By the end, Savage eclipsed the success of his father, Angelo Poffo, who wrestled from 1949 until 1991. He also ran his own wrestling promotion called International Championship Wrestling in Kentucky. Savage had a brother in WWE named Lanny Poffo who never reached a level of success above a mid-card gimmick talent.
Whether Cody Rhodes was a success in WWE or not is debatable. Some claim that Cody was a success, a multi-time tag team champion (6 times) and a three-time Intercontinental Champion. However, if you ask Cody, he was never given a chance to shine in WWE and was saddled with a line of gimmicks instead.
The worst of the gimmicks, which Cody tried his best to make it work, was a copy of his more successful brother's Goldust gimmick. While Goldust was a massive success in WWE for years, neither Rhodes' boy lived up to the level of their father, The American Dream Dusty Rhodes. Cody is now helping start AEW in an attempt to prove his worth in the wrestling industry.
In the '90s, WWE finally stopped pushing just big larger-than-life wrestlers and started working with smaller, better wrestlers who put on great matches every time out. The two men who were the faces of this generation in WWE were Bret "The Hitman" Hart and Shawn Michaels.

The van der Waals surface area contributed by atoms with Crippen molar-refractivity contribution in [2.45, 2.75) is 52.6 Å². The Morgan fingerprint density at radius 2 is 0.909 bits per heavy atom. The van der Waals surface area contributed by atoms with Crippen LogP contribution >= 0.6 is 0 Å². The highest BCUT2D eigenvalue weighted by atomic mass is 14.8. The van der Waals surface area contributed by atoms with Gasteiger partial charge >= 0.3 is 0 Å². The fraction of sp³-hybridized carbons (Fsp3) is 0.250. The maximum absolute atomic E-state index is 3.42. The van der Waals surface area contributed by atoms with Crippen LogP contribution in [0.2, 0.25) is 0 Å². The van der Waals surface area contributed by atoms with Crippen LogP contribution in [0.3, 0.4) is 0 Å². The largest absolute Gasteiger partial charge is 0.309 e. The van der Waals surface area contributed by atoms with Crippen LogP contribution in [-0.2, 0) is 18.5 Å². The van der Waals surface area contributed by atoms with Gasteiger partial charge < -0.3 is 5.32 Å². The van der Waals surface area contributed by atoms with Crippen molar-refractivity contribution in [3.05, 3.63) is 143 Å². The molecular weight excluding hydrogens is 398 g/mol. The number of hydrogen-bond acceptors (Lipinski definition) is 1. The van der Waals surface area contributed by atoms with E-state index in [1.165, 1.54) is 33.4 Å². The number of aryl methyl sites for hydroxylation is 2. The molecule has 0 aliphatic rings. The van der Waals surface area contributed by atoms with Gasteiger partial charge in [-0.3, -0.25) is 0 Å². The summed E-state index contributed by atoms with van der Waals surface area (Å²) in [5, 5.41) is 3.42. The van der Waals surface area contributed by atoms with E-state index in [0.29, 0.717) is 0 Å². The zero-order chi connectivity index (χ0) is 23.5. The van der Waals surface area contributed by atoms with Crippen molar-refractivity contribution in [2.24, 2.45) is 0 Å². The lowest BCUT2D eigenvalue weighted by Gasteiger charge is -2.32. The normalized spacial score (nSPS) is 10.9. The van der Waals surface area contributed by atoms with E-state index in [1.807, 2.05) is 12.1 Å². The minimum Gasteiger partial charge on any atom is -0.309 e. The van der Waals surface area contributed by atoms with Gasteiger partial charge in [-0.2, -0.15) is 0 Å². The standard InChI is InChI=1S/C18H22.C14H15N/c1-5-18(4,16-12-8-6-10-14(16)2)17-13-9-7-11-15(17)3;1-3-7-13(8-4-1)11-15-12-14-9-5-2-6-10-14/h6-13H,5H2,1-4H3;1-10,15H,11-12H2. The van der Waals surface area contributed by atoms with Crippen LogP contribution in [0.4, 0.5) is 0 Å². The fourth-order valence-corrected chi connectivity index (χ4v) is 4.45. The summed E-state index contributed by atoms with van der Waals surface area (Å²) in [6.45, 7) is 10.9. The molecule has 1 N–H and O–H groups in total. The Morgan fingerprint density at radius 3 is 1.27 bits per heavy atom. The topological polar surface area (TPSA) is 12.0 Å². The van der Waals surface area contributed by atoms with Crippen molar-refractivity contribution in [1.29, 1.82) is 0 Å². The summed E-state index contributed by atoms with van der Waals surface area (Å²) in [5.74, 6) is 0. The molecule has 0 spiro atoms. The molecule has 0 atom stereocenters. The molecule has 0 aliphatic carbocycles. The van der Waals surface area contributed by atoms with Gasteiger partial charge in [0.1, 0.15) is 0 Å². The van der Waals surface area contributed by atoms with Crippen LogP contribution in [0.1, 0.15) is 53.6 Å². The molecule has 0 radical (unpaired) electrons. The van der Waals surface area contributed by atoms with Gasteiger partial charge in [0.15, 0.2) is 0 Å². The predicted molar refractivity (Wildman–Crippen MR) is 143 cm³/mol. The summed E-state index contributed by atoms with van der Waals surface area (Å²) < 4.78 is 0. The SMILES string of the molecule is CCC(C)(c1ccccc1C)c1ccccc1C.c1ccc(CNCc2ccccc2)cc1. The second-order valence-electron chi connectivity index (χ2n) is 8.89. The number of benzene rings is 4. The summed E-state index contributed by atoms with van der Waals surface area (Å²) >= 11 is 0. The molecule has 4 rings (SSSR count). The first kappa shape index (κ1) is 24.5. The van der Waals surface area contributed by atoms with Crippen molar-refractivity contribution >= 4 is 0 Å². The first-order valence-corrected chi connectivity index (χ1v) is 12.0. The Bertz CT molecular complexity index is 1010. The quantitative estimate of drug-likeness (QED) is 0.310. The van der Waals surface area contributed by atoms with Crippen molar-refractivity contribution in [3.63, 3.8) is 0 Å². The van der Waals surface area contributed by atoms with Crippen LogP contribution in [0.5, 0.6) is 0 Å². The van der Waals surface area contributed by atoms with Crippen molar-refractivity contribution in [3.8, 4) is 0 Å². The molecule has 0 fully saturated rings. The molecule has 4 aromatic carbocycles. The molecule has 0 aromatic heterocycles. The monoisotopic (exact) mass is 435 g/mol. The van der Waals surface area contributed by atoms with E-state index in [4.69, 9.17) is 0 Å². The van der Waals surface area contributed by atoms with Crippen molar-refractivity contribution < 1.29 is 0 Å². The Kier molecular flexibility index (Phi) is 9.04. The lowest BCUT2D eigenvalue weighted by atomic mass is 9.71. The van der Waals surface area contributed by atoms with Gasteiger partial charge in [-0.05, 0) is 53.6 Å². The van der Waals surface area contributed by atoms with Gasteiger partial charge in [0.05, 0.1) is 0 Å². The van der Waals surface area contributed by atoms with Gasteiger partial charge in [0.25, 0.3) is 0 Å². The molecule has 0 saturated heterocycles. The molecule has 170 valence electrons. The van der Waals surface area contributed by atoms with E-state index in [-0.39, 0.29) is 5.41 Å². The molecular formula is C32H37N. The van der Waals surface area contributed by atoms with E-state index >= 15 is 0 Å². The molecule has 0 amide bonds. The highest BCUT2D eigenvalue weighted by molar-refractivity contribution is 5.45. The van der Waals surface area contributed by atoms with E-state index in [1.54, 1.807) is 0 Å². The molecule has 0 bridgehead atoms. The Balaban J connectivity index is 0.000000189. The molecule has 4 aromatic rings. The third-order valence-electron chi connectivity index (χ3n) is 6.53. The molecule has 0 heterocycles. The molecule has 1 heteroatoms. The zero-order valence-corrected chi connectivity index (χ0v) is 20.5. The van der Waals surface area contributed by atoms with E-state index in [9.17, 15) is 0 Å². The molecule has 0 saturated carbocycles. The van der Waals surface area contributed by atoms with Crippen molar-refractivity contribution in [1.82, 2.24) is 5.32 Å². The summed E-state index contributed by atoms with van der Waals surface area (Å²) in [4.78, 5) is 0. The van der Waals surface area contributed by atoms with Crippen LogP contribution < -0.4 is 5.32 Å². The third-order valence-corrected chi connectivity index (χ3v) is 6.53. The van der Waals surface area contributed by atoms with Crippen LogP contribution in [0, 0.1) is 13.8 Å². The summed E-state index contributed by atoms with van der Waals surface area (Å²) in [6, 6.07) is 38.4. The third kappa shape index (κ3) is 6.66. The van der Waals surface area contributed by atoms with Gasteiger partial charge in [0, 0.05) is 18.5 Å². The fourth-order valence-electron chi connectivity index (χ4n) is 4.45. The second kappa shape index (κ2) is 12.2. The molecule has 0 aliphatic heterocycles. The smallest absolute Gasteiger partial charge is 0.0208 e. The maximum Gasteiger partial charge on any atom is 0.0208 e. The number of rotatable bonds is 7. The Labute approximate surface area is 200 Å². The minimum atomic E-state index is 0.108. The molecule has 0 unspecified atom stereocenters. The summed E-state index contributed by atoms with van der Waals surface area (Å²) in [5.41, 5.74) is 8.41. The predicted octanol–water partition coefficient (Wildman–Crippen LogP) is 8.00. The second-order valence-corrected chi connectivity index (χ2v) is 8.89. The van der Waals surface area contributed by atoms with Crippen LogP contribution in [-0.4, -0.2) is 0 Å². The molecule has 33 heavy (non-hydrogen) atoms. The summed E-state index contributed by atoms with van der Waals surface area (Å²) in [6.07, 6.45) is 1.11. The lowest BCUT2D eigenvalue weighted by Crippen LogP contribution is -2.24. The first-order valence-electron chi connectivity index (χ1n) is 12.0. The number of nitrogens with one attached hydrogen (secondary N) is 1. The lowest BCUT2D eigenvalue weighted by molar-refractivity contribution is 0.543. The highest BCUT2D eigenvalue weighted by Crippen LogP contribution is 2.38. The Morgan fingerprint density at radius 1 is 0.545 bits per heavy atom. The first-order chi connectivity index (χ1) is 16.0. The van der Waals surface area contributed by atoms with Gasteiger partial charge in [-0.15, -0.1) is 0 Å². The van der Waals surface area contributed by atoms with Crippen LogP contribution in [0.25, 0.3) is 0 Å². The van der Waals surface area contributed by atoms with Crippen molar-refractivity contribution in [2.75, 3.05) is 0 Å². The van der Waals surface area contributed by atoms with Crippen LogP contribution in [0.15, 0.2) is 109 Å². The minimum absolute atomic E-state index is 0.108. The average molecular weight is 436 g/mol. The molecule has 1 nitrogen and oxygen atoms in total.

Hart, the son of legendary Canadian wrestler and promoter Stu Hart, was a five-time world champion in WWE and also held multiple other titles over his illustrious career. He is a two-time WWE Hall of Fame star both as a singles wrestler and a tag team wrestler and is considered one of the best technical wrestlers ever to live.
Curtis Axel is best known as a comedy wrestler thanks to him settling into his role as one-half of the B-Team in WWE. The B-Team is a tag team that includes two third generation superstars in Bo Dallas (grandson of Blackjack Mulligan, son of IRS) and Curtis Axel (grandson of Larry Hennig, son of Mr. Perfect).